Loving People for Who They Are (Even When They Don't Love You Back)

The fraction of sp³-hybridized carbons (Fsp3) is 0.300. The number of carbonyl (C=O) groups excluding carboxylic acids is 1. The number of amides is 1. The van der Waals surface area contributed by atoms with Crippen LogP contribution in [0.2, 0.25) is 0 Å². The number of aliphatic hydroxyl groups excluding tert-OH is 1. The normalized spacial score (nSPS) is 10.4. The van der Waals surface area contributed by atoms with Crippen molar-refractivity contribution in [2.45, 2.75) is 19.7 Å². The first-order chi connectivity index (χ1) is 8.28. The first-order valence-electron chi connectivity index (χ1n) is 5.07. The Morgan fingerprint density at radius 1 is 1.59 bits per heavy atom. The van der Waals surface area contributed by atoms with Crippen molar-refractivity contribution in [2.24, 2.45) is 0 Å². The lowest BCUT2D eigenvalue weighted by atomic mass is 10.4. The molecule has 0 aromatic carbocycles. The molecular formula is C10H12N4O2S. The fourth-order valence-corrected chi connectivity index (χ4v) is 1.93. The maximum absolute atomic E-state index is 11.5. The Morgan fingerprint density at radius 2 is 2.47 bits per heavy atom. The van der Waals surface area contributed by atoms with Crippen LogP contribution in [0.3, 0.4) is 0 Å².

The debate on love's reasons ignores unrequited love, which—I argue—can be as genuine and as valuable as reciprocated love. I start by showing that the relationship view of love cannot account for either the reasons or the value of unrequited love. I then present the simple property view, an alternative to the relationship view that is beset with its own problems. In order to solve these problems, I present a more sophisticated version of the property view that integrates ideas from different property theorists in the love literature. However, even this more sophisticated property view falls short in accounting for unrequited love's reasons. In response, I develop a new version of the property view that I call the experiential view. On this view, we love a person not only in virtue of properties shaped by and experienced in a reciprocal loving relationship, but also in virtue of perspectival properties, whose value can be properly assessed also outside of a reciprocal loving relationship. The experiential view is the only view that can account not only for reciprocated love's reasons, but also for unrequited love's reasons.